The best known, often used and most convenient tissue stain for mycobacteria is the “acid-fast” stain, but fluorescent and immune-based tissue stains are also available. Acid fastness in the mycobacterial sense is the ability of bacteria to resist decolorization by 3 percent acid alcohol. It is important to recognize that this stain is not specific, since nocardiae and rhodococci can also be acid-fast. Further, acid fastness is not sensitive. Less than 1 percent of mycobacteria can be acid fast in some cases.

The degree of acid fastness can vary widely due to the fixation method, staining recipe, presence of mycobacteria with intact cell walls, type and amount of mycolic acid in bacterial walls and growth stage of the bacteria. It is not rare to find few to no acid-fast bacteria in tissue slides from cases of mycobacteriosis.

The Ziehl-Neelsen stain for acid fastness is perhaps the most commonly used and reported technique for diagnosis of mycobacteria in fixed tissues. However, this staining procedure is not standardized and has many variations, so methodologies should be specifically reported when using the stain.

Many have advised the use of periodic acid as an oxidizing agent to improve acid fastness in tissue sections, yet such a treatment alters the nature of bacteria in a mycobacteria-specific sense. While periodic acid improves bacterial staining with acid-fast stains, it also makes the Ziehl-Neelsen (Z.N.) stain useless for the diagnosis of mycobacteria and nocardiae in disease outbreaks.

This highly magnified granuloma contains acid-fast mycobateria, which stain bright pink/red. Macrophages are counterstained purple.


Nocardiae are gram-positive, weakly acid-fast, branching rod bacteria that affect both fresh- and saltwater species. Nocardia asteroides, N. seriolae and N. salmonicida are the most common isolates. They can take up to three weeks to grow in solid media at 25 degrees-C. The presence of branching aerial hyphae in culture colonies is characteristic.

The clinical signs of disease from nocardiae are similar to mycobacteriosis. Nocardiae are often said to be acid-fast, but this depends heavily on the staining method applied. Modified Z.N. stains use mineral acid rather than acid alcohol, which may be more effective. Additionally, 3 percent acid alcohol is the standard Z.N. decolorizer, which will often decolorize nocardiae. If 1 percent acid alcohol is used, as in some commercial Z.N. stains, nocardiae retain the stain.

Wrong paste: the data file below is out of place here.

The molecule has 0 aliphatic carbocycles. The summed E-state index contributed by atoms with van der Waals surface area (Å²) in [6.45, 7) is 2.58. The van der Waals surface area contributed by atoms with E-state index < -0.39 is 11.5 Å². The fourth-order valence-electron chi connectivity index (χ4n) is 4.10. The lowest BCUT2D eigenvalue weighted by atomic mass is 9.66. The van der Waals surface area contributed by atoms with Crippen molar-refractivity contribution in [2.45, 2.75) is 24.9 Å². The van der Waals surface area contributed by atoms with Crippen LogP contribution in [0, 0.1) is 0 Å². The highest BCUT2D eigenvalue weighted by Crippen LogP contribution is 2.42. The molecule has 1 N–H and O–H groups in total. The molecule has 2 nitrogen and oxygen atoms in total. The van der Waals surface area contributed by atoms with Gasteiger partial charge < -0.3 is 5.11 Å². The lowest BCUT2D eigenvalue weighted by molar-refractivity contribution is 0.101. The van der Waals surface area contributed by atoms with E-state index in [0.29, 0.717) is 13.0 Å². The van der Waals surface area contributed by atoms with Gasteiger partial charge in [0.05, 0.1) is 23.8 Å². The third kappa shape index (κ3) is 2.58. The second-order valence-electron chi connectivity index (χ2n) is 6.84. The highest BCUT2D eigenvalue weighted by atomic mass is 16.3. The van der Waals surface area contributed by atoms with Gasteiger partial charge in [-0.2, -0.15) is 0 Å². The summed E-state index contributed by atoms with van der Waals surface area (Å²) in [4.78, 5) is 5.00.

Francisellae have been known as mammalian pathogens for nearly a century. However, only recently have they become identified with significant disease in farmed fish.

Francisellae have been confused with piscirickettsia-like organisms in fish disease outbreaks, and distinguishing between the two is problematic. Francisella noatunensis and F. asiatica have been identified as emerging pathogens in a growing list of fish, including cod, tilapia, grunt, salmon, cichlids and hybrid striped bass.

They are gram-negative coccobacilli that infect macrophages, causing characteristic granulomas in many tissues. These bacteria won’t grow in simple media and are often difficult to isolate, even from obviously diseased specimens. As they grow slowly – taking five to seven days to show visible colonies – overgrowth of the francisellae by contaminating bacteria is a problem. Selective media is recommended for primary isolation. The selective medium the authors use is produced by adding 50 µg/mL ampicillin and 100 units/mL polymyxin B to cysteine heart agar fortified with bovine hemoglobin.

F. asiatica, which causes severe and widespread granulomatous disease in farmed tilapia, originally presented as a necrotizing myositis that caused fillet condemnation at processing plants. Granulomatous disease primarily affects the head kidney, spleen and liver of the fish. Disease outbreaks are affected greatly by water temperatures below 28 degrees-C, and the progression of lesions is relatively rapid.

Within macrophages, 0.5- to 1- µ-wide cocco bacilli are present in tremendous numbers in many cases. Bacteria are not acid fast sense and are most easily seen with Giemsa stains, but standard hematoxylin and eosin stains also work well.

(Editor’s Note: This article was originally published in the July/August 2011 print edition of the Global Aquaculture Advocate.)